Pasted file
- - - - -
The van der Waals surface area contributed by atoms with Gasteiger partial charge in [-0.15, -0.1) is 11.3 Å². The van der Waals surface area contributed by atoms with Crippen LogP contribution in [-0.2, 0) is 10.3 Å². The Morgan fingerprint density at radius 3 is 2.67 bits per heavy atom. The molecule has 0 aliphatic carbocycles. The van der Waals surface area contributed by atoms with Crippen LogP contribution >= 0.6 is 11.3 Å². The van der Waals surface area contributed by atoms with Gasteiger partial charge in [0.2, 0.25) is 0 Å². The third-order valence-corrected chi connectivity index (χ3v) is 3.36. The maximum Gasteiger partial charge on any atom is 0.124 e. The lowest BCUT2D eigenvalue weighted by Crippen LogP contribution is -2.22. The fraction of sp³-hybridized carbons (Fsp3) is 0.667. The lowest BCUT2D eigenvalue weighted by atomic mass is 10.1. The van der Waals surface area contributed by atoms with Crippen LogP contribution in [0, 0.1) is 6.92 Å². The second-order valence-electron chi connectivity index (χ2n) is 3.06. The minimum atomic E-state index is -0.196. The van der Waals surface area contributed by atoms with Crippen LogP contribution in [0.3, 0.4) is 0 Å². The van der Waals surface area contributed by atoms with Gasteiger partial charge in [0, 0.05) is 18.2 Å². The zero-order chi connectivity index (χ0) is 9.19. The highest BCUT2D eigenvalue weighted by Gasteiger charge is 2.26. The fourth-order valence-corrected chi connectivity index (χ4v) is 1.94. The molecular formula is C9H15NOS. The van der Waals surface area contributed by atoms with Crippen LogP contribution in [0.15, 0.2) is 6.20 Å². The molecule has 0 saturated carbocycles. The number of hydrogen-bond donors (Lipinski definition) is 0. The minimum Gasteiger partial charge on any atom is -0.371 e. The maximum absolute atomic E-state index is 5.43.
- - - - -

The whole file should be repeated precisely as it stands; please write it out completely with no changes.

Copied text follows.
The van der Waals surface area contributed by atoms with Gasteiger partial charge in [-0.15, -0.1) is 11.3 Å². The van der Waals surface area contributed by atoms with Crippen LogP contribution in [-0.2, 0) is 10.3 Å². The Morgan fingerprint density at radius 3 is 2.67 bits per heavy atom. The molecule has 0 aliphatic carbocycles. The van der Waals surface area contributed by atoms with Crippen LogP contribution >= 0.6 is 11.3 Å². The van der Waals surface area contributed by atoms with Gasteiger partial charge in [0.2, 0.25) is 0 Å². The third-order valence-corrected chi connectivity index (χ3v) is 3.36. The maximum Gasteiger partial charge on any atom is 0.124 e. The lowest BCUT2D eigenvalue weighted by Crippen LogP contribution is -2.22. The fraction of sp³-hybridized carbons (Fsp3) is 0.667. The lowest BCUT2D eigenvalue weighted by atomic mass is 10.1. The van der Waals surface area contributed by atoms with Crippen LogP contribution in [0, 0.1) is 6.92 Å². The second-order valence-electron chi connectivity index (χ2n) is 3.06. The minimum atomic E-state index is -0.196. The van der Waals surface area contributed by atoms with Crippen LogP contribution in [0.3, 0.4) is 0 Å². The van der Waals surface area contributed by atoms with Gasteiger partial charge in [0, 0.05) is 18.2 Å². The zero-order chi connectivity index (χ0) is 9.19. The highest BCUT2D eigenvalue weighted by Gasteiger charge is 2.26. The fourth-order valence-corrected chi connectivity index (χ4v) is 1.94. The molecular formula is C9H15NOS. The van der Waals surface area contributed by atoms with Crippen LogP contribution in [0.15, 0.2) is 6.20 Å². The molecule has 0 saturated carbocycles. The number of hydrogen-bond donors (Lipinski definition) is 0. The minimum Gasteiger partial charge on any atom is -0.371 e. The maximum absolute atomic E-state index is 5.43.